In Gairsen, Uttarakhand modern construction has people’s lives at risk.
Uttarakhand is one of the most seismically active parts of India. Traditional masons had mastered the art of building houses that were resistant to seismic activity. Today, sadly, such houses are a rarity.
Traditionally houses in Uttarakhand were built according to the Koni Banal style of architecture which uses stone filled platforms and judicious use of wood and timber. This helped the houses withstand earthquakes, landslides and other natural disasters. This made for a tensile system made with the usage of flexible materials. This offered special advantages over other materials during earthquakes, landslides and other natural disasters. However, it would be incorrect to say that these houses survived solely due to the materials used, the construction techniques too played a crucial role.
The 900-year-old style of architecture has survived both the Kumaon earthquake of 1720 and the Garhwal earthquake of 1803, both of which destroyed other houses in this region. Even during the 1991 earthquake, the traditionally built timber houses proved to be the most effective at keeping damage at bay.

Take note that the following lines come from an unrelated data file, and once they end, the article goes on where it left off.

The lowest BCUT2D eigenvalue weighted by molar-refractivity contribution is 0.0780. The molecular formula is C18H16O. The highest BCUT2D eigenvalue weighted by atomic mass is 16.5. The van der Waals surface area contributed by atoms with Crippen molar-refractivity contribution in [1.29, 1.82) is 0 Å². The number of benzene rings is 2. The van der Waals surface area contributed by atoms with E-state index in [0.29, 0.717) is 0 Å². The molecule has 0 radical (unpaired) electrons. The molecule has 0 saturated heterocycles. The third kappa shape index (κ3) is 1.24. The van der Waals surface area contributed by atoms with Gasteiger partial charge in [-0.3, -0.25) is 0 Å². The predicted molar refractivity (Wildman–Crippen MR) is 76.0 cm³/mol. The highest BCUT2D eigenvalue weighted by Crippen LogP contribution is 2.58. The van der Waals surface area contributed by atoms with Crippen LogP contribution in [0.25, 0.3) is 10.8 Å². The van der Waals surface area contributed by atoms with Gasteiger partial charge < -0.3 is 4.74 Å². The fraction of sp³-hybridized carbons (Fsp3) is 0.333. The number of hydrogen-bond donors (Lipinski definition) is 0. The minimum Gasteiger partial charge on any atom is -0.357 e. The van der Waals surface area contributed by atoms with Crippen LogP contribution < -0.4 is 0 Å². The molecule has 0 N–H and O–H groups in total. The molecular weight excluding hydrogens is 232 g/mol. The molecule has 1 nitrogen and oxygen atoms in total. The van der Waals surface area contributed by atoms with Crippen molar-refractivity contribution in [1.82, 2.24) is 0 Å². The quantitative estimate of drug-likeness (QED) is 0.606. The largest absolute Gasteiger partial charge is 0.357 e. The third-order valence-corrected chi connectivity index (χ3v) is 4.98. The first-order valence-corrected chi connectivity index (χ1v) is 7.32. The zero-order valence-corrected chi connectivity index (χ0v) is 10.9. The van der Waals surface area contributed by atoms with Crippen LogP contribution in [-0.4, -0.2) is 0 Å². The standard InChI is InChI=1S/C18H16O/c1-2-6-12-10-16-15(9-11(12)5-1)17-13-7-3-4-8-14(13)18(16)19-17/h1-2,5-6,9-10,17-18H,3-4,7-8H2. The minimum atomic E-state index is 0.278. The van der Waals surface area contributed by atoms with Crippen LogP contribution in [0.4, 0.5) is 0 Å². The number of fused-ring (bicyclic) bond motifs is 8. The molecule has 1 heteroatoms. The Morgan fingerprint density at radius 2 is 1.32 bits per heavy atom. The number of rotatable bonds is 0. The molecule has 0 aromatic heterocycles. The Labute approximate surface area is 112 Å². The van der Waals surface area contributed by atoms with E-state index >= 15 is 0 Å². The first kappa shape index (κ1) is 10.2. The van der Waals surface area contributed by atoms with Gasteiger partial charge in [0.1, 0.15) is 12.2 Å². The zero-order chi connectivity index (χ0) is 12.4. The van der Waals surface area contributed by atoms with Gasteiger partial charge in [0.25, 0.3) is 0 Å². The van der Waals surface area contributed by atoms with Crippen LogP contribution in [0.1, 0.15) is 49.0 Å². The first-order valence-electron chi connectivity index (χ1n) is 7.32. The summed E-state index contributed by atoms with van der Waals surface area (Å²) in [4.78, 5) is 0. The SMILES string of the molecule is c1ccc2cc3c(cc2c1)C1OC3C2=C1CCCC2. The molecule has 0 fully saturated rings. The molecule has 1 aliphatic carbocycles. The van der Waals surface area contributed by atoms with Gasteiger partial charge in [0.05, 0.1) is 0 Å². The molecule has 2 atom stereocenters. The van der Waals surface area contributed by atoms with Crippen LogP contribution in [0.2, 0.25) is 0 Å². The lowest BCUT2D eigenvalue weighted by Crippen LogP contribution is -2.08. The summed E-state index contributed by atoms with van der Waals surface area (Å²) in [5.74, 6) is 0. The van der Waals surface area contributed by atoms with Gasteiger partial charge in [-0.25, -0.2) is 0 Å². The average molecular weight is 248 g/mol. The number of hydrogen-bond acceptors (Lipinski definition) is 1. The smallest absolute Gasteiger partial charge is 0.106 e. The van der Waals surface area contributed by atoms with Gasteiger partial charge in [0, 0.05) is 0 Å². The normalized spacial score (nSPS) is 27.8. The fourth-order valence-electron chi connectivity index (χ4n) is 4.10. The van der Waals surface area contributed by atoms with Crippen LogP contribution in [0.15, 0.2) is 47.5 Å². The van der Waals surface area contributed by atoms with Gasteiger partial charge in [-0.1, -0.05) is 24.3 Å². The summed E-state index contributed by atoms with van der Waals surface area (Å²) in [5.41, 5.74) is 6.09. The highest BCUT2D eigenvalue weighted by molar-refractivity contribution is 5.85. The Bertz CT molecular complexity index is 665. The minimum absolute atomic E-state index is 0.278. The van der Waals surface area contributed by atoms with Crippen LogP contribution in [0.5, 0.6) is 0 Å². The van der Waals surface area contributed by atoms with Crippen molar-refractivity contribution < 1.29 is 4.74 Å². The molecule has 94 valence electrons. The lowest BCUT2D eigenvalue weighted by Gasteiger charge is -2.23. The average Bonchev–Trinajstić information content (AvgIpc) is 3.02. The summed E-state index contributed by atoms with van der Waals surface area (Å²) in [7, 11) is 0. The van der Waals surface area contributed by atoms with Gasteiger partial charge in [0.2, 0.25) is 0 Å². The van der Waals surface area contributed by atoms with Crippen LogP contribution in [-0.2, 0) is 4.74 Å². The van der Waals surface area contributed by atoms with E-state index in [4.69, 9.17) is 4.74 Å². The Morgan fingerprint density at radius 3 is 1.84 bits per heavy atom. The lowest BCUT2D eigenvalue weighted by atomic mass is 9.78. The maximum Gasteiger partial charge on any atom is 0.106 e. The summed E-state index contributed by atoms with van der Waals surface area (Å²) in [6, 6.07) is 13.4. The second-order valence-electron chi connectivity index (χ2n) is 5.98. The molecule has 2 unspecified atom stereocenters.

Through three years this system has been replaced by the use of cement, concrete and bricks. Most new constructions with heavy roofs supported by weak walls can prove deadly whereas traditional houses at higher elevations used to have timber roofs held together by timber, tie-bands, horizontal timber beams spanning across the entire building, connecting the entire structure and giving it the character of a cage. Such masonry ensured little damage despite the mud and stone masonry due to the technique by which they were built.
A report by the Remote Sensing Department of the Uttar Pradesh Directorate of Science and Technology maps 80 rural and urban spots of occupation that are prone to high levels of damage. Out of these, 33 areas have huge building that can cause damage even in the case of small earthquakes. Taking this as a red flag, the construction of houses using incorrect techniques must be brought to a halt and the traditional techniques should be restored.
In this video of UPS Manwan Awoora school, Kupwara, Kashmir, the community correspondent Pir Azhar shows us that there are nine classes for 250 students, and due to lack of space, the lower primary classes are held outside in the open. Also the school has only 7 teachers.
Houseboats are a major tourist attraction in Kashmir. History says that this tradition started in the 1800s and since then it has created a unique heritage in the tourism industry.